Wednesday, June 10, 2009

Eastern Sierra Double Century Craptacular #2

"Maybe we should try to ride down," said Robyn.
"Ok, you're right."
We stood up. The wind blew against our frozen, wet legs.
We resumed the fetal position in the ditch.

"Maybe we should try to walk down," said Robyn.
"Ok, you're right."
We stood up. The wind blew against our frozen, wet legs.
We resumed the fetal position in the ditch.

"Ok, we're going to make it down, then it's over," I said. "There has to be a van at the turn around. Let's do it."

We stood up, slowly mounted our bikes, and inched down the rest of the mountain into the valley below. (Eureka Valley?)

Lo and behold, a van was there. As were a few other people, food, and the greatest sight of all: a tiny gas-powered camping heater in the back of the van. Robyn and I made this our permanent residence for another half an hour.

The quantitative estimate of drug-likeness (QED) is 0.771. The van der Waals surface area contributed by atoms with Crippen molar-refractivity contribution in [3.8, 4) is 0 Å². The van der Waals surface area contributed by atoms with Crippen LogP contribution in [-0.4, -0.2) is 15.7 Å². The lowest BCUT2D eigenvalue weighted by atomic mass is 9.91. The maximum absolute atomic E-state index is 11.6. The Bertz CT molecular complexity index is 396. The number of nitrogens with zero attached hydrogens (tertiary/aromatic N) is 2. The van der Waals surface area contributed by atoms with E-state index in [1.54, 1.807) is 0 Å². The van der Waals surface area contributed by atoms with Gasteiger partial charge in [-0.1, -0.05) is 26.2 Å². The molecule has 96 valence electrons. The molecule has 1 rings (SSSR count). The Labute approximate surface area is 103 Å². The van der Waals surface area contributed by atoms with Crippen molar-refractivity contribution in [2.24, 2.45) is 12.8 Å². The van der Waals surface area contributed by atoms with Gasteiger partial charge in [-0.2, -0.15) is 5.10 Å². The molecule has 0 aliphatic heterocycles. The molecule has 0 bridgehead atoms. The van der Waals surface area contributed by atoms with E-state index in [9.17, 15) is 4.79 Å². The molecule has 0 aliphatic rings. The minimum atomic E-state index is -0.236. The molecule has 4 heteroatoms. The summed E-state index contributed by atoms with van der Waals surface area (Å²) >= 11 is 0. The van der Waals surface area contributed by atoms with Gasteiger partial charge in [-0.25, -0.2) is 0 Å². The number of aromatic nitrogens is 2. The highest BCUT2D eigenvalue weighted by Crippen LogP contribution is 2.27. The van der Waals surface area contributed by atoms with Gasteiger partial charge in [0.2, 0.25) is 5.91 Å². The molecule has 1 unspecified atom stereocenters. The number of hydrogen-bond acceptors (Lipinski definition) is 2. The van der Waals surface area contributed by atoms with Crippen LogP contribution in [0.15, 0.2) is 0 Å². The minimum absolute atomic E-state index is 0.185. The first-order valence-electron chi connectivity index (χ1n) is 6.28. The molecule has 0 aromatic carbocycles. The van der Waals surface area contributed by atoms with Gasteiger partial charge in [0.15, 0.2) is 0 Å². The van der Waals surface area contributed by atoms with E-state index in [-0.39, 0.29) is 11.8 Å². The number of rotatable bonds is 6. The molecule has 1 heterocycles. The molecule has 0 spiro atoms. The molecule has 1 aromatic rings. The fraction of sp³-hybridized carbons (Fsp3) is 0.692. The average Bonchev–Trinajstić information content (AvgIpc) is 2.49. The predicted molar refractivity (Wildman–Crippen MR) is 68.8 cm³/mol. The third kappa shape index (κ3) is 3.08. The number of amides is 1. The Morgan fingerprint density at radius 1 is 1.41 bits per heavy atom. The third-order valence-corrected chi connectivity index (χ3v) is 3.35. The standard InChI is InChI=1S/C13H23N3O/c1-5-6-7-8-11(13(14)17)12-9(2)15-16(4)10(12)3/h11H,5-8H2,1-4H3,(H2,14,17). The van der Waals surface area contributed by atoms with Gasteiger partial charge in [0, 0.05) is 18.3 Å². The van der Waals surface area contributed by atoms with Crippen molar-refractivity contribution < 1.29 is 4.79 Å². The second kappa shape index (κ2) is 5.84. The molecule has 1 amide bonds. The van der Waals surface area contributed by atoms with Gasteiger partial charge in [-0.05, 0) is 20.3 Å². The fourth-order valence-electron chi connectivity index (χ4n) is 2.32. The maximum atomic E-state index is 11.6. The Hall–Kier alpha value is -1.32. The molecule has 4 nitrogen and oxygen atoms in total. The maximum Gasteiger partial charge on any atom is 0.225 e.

Then another angelic sight: the official giant SAG van. Its bike racks were full, and its interior was full of people. I poked my head inside to see if it was warm. It was. So lovely and warm. And in doing so, I spotted a friend in the front seat.

"We've got room for one more," the SAG driver said.

"Go Robyn," I said, "You've got your whole life ahead of you. Get out of this evil valley and live like you've never lived before!" (Or something like that.)

"You're not going?"

"I'm going to kick this mountain's ass!"

"Then I'm coming with you!"

And so it was. We had warmed up just enough to begin climbing again, and judging by the clouds, it seemed like we might just make it up and over without getting rained on.